1 Introduction 1.1 Background and Motivation 1.2 Overview 1.3 Acronyms and Notations 1.4 Roadmap 2 Literature Review 2.1 Event Understanding 2.2 Tag Recommendation and Ranking 2.3 Soundtrack Recommendation for UGVs 2.4 Lecture Video Segmentation 3 Event Understanding 3.1 Introduction 3.2 System Overview 3.2.1 EventBuilder 3.2.2 EventSensor 3.3 Evaluation 3.3.1 EventBuilder 3.3.2 EventSensor 3.4 Summary 4 Tag Recommendation and Ranking 4.1 Introduction 4.1.1 Tag Recommendation 4.1.2 Tag Ranking 4.2 System Overview 4.2.1 Tag Recommendation 4.2.2 Random Walk based Relevance Scores 4.2.3 Fusion of Different Tag Recommendation Approaches 4.2.4 Tag Ranking 4.3 Evaluation 4.3.1 Tag Recommendation 4.3.2 Tag Ranking 4.4 Summary 5 Soundtrack Recommendation for UGVs 5.1 Introduction 5.1.1 Increasing Popularity of User-Generated Videos 5.1.2 Challenges with User-Generated Videos in Viewing and Sharing 5.1.3 Motivation for Generating Music Videos for Outdoor User-Generated Videos 5.2 Music Video Generation 5.2.1 Scene Moods Prediction Models 5.2.2 Music Retrieval Techniques 5.2.3 Automatic Music Video Generation Model 5.3 Evaluation 5.3.1 Dataset and Experimental Settings 5.3.2 Evaluation Metrics 5.3.3 Objective Evaluation 5.3.4 Subjective Evaluation 5.3.5 Experimental Results 5.3.6 Comparison with State-of-the-arts 5.3.7 Discussion of Results 5.4 Summary 6 Lecture Video Segmentation 6.1 Introduction 6.2 Lecture Video Segmentation 6.2.1 Prediction of Video Transition Cues using Supervised Learning 6.2.2 Computation of Text Transition Cues using N-gram based Language Model 6.2.3 Computation of SRT Segment Boundaries using the state-of-the-art 6.2.4 Computation of Wikipedia Segment Boundaries 6.2.5 Transition File Generation <6.3 Evaluation 6.3.1 Dataset and Experimental Settings 6.3.2 Results from the ATLAS System 6.3.3 Results from the TRACE System 6.4 Summary 7 Conclusions and future work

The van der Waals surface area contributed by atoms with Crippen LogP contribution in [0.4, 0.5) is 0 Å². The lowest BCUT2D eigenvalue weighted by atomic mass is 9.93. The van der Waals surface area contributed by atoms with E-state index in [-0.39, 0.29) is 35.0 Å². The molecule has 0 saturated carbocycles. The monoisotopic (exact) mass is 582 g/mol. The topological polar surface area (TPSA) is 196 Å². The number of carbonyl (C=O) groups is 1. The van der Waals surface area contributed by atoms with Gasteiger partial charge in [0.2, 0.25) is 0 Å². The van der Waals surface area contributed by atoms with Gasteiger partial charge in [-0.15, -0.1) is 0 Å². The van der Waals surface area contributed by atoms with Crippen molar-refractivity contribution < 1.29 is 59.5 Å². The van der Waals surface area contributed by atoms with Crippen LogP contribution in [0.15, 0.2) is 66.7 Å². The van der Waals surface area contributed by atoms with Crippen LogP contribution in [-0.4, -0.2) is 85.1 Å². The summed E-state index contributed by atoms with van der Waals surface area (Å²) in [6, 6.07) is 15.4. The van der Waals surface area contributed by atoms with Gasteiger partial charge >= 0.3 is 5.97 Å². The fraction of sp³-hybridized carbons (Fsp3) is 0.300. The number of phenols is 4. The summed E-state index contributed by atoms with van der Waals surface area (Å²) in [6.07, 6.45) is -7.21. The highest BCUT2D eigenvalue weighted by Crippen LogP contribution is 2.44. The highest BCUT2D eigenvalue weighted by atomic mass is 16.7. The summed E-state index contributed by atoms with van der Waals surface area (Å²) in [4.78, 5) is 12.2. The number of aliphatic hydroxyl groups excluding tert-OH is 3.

This book presents a study of semantics and sentics understanding derived from user-generated multimodal content (UGC). It enables researchers to learn about the ways multimodal analysis of UGC can augment semantics and sentics understanding and it helps in addressing several multimedia analytics problems from social media such as event detection and summarization, tag recommendation and ranking, soundtrack recommendation, lecture video segmentation, and news video uploading.

Readers will discover how the derived knowledge structures from multimodal information are beneficial for efficient multimedia search, retrieval, and recommendation. However, real-world UGC is complex, and extracting the semantics and sentics from only multimedia content is very difficult because suitable concepts may be exhibited in different representations. Moreover, due to the increasing popularity of social media websites and advancements in technology, it is now possible to collect a significant amount of important contextual information (e.g., spatial, temporal, and preferential information). Thus, there is a need to analyze the information of UGC from multiple modalities to address these problems.

A discussion of multimodal analysis is presented followed by studies on how multimodal information is exploited to address problems that have a significant impact on different areas of society (e.g., entertainment, education, and journalism). Specifically, the methods presented exploit the multimedia content (e.g., visual content) and associated contextual information (e.g., geo-, temporal, and other sensory data). The reader is introduced to several knowledge bases and fusion techniques to address these problems.



This work includes future directions for several interesting multimedia analytics problems that have the potential to significantly impact society. The work is aimed at researchers in the multimedia field who would like to pursue research in the area of multimodal analysis of UGC.